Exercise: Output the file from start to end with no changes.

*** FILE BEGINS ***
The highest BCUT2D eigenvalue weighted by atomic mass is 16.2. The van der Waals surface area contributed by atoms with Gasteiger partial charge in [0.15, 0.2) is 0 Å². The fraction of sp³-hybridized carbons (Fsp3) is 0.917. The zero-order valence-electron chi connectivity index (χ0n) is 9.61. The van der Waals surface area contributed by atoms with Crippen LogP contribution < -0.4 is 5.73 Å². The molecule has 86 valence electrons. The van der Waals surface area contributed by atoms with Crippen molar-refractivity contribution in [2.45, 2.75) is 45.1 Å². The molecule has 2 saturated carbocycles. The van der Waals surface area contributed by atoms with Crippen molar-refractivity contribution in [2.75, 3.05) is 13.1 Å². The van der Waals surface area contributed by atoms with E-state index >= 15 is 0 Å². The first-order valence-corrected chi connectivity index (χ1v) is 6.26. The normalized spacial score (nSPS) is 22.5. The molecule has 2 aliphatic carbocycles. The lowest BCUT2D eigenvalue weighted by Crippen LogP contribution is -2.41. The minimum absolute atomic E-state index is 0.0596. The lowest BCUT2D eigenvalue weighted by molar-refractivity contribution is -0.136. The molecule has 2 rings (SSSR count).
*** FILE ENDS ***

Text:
The highest BCUT2D eigenvalue weighted by atomic mass is 16.2. The van der Waals surface area contributed by atoms with Gasteiger partial charge in [0.15, 0.2) is 0 Å². The fraction of sp³-hybridized carbons (Fsp3) is 0.917. The zero-order valence-electron chi connectivity index (χ0n) is 9.61. The van der Waals surface area contributed by atoms with Crippen LogP contribution < -0.4 is 5.73 Å². The molecule has 86 valence electrons. The van der Waals surface area contributed by atoms with Crippen molar-refractivity contribution in [2.45, 2.75) is 45.1 Å². The molecule has 2 saturated carbocycles. The van der Waals surface area contributed by atoms with Crippen molar-refractivity contribution in [2.75, 3.05) is 13.1 Å². The van der Waals surface area contributed by atoms with E-state index >= 15 is 0 Å². The first-order valence-corrected chi connectivity index (χ1v) is 6.26. The normalized spacial score (nSPS) is 22.5. The molecule has 2 aliphatic carbocycles. The lowest BCUT2D eigenvalue weighted by Crippen LogP contribution is -2.41. The minimum absolute atomic E-state index is 0.0596. The lowest BCUT2D eigenvalue weighted by molar-refractivity contribution is -0.136. The molecule has 2 rings (SSSR count).